Hope you had the safety belt fastened, because I kinda jerked the time machine abruptly back a dozen or so years from the start of the new millennium.  To the days when Doc was king and Jefferies was thought of as the next Mets superstar to take up the torch.  I always welcome Classic trading cards into the fold, since I didn't really have too many of them while growing up.  I kinda shunned the brand back then, actually, since they weren't Topps (my dad's influence!).  Looking back, Classic kinda epitomized the "overproduction" or "junk wax" era.  Everyone was trying to get a piece of the pie and cash in on the baseball card craze.  Nonetheless, the present-day version of me enjoys these.

Oh boy, here we go.  When you see Tom Terrific, you know the trip backwards in time is about to get very fun!  To the days when the Mets took the world by storm, rocking the baseball landscape with the most improbable World Series title in history.

The '69 Mets, I guess, can only truly be appreciated by those who lived through it.  I was born 11 years in the aftermath, so I can't be counted in that category.  Thus, reliving the time and the games through video, stories from my dad, and, of course, baseball cards is as close as I'll ever get.  And ya know what?  It's still almost too unbelievable!  The above are from a 1987 product called TCMA.  I found a couple similar cards at a show earlier this year, but Nick has filled in the blanks with some more outstanding pieces from the set.  Sure, most of us know about Seaver and Koosman and manager Hodges, but the Miracle Mets were a TEAM in the truest sense.  Thus it's extremely cool when some others get well-deserved limelight.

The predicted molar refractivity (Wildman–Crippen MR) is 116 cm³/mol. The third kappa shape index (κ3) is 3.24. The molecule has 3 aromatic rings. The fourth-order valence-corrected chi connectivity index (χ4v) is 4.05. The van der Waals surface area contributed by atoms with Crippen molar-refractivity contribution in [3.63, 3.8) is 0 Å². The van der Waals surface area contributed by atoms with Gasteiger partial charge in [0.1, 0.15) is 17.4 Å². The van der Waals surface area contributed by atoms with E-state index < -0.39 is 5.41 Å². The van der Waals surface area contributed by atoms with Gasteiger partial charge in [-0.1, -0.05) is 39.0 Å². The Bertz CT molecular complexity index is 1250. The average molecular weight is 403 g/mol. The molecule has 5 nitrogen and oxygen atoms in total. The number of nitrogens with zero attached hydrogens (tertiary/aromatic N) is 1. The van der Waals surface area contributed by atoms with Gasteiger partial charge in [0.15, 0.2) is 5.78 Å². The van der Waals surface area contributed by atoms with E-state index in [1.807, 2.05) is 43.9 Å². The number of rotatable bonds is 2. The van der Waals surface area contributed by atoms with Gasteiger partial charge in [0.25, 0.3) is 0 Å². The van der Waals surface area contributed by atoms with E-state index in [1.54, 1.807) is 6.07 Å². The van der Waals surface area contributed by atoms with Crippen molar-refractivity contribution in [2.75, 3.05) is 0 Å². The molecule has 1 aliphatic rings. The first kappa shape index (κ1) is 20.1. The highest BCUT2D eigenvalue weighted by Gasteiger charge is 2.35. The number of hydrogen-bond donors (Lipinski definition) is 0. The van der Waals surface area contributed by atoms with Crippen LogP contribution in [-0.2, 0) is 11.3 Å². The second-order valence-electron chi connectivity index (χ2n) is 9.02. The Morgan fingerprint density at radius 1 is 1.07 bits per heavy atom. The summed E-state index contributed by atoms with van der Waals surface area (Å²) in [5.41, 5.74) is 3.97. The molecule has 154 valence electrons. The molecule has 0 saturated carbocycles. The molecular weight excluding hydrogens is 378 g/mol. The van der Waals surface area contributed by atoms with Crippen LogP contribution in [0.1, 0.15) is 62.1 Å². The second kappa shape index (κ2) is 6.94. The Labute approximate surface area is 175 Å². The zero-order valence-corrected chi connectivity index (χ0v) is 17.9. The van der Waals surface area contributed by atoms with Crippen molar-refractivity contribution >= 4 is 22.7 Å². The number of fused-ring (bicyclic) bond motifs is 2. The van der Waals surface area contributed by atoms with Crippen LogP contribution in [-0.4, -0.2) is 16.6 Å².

These three panels are from a 1993 set Upper Deck produced in conjunction with B.A.T., or the Baseball Assistance Team, which aided members of the baseball family (former players, coaches, umps, team employees) in need.  Pretty great cause.  And super cards, to boot!  I have never ever seen these elongated cards before, but man they are freakin' awesome!  The absolute stunner of the group is the Agee up top, as we see him in full-sprawl to make one of the biggest catches in Series history vs. Baltimore in 1969.

Allow me to push our time travel back to present-day, will you?  And one final -- and tremendously important -- piece of the Mets franchise fabric.

My first GQ mini of the 2013 collecting season!  The captain, David Wright.

Before we part company, I should mention that Nick's card selections weren't limited to just Mets...

I don't know if anyone has more Vlad Guerrero cards than Nick.  The upside of that as it pertains to me is that he gifts me a good number of his extras.  And I happily accept them into my growing collection of Vlad's cardboard.

And, I've saved the best for last...

Two outstanding pieces from the '73 Topps set.  Previously Nick hooked me up with a beautiful Lefty Carlton card from this set, and now this pair of legends.  The more I see of '73 Topps, the more and more I love it.

I can't thank you enough for all these wonderful additions, Nicks.  Clearly, I benefited from your flea market and card show travels of late.  Thanks for keeping me in mind!



  1. No apology necessary, Mark. I know I've had that whole "draft" situation happen before.

    But glad you liked everything! I had a feeling you'd enjoy those B.A.T. panels. And the Killebrew is one of my personal favorites from the '73 checklist.

    Keep up the great work, Mark!

  2. The Harmon card is killer! Love me some '73 vintage! Like those '69 Amazins as well.